[en] A three-dimensional computation was conducted to make a study about effects of the inlet boundary layer thickness on the total pressure loss in a low-speed compressor operating at the design condition(φ=85%) and near stall condition(φ=65%). Differences of the tip leakage flow and hub corner-stall induced by the inlet boundary layer thickness enable the loss distribution of total pressure along the span to be altered. At design condition, total pressure losses for two different inlet boundary layers are almost alike in the core flow region but the larger loss is generated at both hub and tip when the inlet boundary layer is thin. At the near stall condition, however, total pressure loss for the thick inlet boundary layer is found to be greater than that for the thin inlet boundary layer on most of the span except the region near hub and casing. Total pressure loss is scrutinized through three major loss categories in a subsonic axial compressor such as profile loss, tip leakage loss and endwall loss using Denton's loss model, and effects of the inlet boundary layer thickness on the loss structure are analyzed in detail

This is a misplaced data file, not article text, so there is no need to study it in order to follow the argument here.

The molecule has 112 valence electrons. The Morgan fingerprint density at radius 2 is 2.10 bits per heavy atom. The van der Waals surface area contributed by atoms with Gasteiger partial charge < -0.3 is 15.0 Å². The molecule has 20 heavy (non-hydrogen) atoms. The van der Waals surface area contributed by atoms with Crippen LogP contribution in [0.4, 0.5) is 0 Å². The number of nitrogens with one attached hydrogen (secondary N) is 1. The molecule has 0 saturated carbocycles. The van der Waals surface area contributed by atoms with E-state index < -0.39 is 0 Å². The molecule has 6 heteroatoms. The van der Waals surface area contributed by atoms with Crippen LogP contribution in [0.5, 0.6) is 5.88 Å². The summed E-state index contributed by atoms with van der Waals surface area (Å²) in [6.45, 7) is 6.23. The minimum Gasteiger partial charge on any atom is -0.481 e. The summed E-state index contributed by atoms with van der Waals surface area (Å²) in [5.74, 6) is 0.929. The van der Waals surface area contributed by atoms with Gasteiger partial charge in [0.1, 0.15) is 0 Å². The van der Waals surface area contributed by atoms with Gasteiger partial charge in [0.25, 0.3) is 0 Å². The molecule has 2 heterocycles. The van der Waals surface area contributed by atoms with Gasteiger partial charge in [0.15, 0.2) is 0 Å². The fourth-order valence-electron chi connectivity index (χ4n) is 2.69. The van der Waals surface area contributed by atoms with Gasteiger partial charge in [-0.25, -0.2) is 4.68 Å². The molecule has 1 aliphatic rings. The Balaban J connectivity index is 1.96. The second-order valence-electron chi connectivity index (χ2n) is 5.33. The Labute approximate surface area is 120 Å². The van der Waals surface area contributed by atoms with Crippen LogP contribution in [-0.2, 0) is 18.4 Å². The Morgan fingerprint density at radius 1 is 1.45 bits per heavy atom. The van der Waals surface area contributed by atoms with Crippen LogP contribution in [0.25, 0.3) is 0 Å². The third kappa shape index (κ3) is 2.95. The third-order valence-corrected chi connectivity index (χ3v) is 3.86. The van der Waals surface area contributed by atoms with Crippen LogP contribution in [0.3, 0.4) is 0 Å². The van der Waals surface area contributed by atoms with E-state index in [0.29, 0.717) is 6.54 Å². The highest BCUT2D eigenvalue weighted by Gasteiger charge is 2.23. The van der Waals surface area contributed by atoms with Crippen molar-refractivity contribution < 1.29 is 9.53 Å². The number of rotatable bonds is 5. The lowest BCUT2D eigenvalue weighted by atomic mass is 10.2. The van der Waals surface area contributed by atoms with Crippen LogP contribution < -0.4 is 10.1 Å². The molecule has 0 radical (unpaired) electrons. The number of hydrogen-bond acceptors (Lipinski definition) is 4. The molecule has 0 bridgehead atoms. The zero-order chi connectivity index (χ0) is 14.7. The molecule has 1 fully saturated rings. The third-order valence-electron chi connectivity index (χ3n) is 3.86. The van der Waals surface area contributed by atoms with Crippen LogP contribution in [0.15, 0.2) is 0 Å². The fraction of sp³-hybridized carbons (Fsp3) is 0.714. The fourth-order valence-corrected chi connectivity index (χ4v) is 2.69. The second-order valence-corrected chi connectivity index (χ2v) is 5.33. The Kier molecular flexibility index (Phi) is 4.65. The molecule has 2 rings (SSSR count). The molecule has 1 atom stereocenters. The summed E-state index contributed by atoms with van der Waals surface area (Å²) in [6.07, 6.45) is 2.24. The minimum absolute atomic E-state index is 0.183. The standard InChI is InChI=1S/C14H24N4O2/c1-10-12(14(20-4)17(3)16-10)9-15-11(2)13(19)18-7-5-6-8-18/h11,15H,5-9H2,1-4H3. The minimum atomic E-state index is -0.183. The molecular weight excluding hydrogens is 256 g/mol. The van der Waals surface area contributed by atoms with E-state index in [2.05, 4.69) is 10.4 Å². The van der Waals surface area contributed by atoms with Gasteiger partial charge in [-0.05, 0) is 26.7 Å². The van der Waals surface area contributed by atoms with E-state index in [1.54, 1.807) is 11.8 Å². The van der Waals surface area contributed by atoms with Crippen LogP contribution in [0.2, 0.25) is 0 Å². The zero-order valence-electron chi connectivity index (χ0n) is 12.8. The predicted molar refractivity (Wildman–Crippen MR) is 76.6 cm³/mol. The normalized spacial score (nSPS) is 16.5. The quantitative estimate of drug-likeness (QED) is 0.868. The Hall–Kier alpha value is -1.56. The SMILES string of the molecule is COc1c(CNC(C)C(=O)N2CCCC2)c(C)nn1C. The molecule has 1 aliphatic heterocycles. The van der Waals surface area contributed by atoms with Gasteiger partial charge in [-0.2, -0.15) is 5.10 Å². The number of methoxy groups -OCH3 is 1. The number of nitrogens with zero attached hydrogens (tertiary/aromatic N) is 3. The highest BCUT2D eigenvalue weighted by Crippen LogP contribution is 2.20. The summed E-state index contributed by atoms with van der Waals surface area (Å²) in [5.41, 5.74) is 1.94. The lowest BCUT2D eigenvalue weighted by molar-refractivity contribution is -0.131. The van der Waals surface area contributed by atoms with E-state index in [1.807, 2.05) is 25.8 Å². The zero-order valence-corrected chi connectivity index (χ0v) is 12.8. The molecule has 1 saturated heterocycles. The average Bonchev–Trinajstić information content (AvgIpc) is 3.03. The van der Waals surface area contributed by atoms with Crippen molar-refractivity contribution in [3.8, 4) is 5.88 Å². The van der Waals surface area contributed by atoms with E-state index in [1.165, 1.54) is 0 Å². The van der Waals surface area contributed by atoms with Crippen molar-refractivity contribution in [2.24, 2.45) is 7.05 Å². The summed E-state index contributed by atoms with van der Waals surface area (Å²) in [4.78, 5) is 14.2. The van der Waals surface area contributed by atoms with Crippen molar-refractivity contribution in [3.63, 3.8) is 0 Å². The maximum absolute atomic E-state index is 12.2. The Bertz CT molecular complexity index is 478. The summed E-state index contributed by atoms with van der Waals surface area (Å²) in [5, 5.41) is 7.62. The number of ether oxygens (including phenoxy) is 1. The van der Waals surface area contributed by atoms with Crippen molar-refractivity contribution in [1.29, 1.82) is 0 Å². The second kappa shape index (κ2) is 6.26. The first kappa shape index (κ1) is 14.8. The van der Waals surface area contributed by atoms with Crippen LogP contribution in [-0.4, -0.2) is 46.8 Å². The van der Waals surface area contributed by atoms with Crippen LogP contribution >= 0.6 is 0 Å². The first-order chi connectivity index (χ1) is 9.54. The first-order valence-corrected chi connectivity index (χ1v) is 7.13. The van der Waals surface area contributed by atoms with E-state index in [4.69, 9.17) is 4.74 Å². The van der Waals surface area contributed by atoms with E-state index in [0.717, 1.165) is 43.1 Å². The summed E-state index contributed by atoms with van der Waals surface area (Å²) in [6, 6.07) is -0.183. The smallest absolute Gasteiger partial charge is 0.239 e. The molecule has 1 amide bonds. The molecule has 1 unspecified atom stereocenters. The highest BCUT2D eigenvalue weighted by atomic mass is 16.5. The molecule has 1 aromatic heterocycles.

[en] This paper is concerned with the viscous interaction between rotor and stator. The viscous interaction is caused by wakes from upstream blades. The rotor cascade in the experiment was composed with five blades, and cylinders were placed to make the stator wakes and their locations were about 50 percent upstream of blade chord. The locations of cylinders were varied in the direction of cascade axis with 0, 12.5, 25, 50 and 75 percent of pitch length. The static pressure distributions on the blade surfaces and the velocity distributions in the cascade flow were measured. From the experimental result it was found that the value of velocity defect by a cylinder wake might vary depending on the wake position within the cascade but the value at the cascade exit approached to some constant value regardless of the difference of wake locus. The momentum defect at the downstream from the cascade and the pressure distribution on the blade surfaces showed that the wake flowing near the blade surfaces caused the decrease of lift and the increase of drag regardless of the disappearance of flow separation